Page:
Or will you call me every evening? . . .
What do you want?
Why don't you show me?
Hold hands in public?
But then we'd look like we're married

Poor guy -- so confused.

This song reminds me of something A. J. Byatt wrote in her novel, Possession, about modern young intellectuals:  "They were children of a time and culture that mistrusted love, 'in love,' romantic love, romance in toto, and which nevertheless in revenge proliferated sexual language, linguistic sexuality, analysis, dissection, deconstruction, exposure."

In Elvis Costello's "Mystery Dance," the singer is the male member of a young, inexperienced, Romeo-and-Juliet-like couple:

Well, I remember when the lights went out
And I was tryin' to make it look like it was never in doubt
She thought that I knew, and I thought that she knew
So both of us were willing, but we didn't know how to do it

Byatt's overeducated post-docs have just the opposite problem.  They know exactly how to do it,  but aren't quite sure if they want to do it or would prefer to just talk about doing it or better yet write an article for a scholarly journal exploring the biological, psychological, sociological, anthropological, philosophical, or literary implications of doing it.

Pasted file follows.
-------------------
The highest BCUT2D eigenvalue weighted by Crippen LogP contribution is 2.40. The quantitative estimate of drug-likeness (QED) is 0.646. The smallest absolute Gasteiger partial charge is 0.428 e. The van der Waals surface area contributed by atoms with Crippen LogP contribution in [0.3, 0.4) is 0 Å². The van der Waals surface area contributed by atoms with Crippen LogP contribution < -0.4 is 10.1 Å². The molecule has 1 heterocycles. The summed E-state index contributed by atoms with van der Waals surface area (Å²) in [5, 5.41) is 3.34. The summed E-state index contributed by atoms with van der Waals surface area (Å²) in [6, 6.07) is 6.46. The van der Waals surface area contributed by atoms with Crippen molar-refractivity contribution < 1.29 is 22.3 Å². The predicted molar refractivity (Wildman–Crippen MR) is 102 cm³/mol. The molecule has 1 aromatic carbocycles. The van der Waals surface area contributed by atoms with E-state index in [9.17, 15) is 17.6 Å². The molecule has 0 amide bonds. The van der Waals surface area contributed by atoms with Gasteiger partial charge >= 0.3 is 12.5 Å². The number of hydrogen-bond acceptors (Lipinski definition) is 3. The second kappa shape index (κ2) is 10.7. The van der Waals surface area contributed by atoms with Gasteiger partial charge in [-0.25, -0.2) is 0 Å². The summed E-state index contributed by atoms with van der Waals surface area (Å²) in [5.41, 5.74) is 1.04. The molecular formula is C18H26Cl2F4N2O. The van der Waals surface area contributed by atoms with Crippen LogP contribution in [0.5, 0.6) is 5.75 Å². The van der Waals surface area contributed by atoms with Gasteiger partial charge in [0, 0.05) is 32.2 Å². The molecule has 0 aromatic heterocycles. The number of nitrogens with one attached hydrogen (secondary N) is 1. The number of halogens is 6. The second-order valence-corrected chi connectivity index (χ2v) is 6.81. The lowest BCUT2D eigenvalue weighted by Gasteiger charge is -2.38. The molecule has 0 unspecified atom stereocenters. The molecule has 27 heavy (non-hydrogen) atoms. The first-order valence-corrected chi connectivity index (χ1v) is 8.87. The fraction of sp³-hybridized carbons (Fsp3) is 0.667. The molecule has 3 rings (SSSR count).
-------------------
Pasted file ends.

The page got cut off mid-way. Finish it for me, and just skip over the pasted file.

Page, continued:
The narrator of "Next Question" is like Byatt's grad students -- he talks too much and thinks too much.  He's trying to write a script for his life rather than just letting it happen.  You really want to grab him by the shoulders and give him a good shaking.

Here's a Youtube video featuring a live version of "Next Question":

If you'd like to buy the song, here's a link:

Saturday, May 15, 2010

Squeeze -- "If I Didn't Love You" (1980)

If I
If I
If I
If I
If I
If I
If I
If I didn't love you, I 'd hate you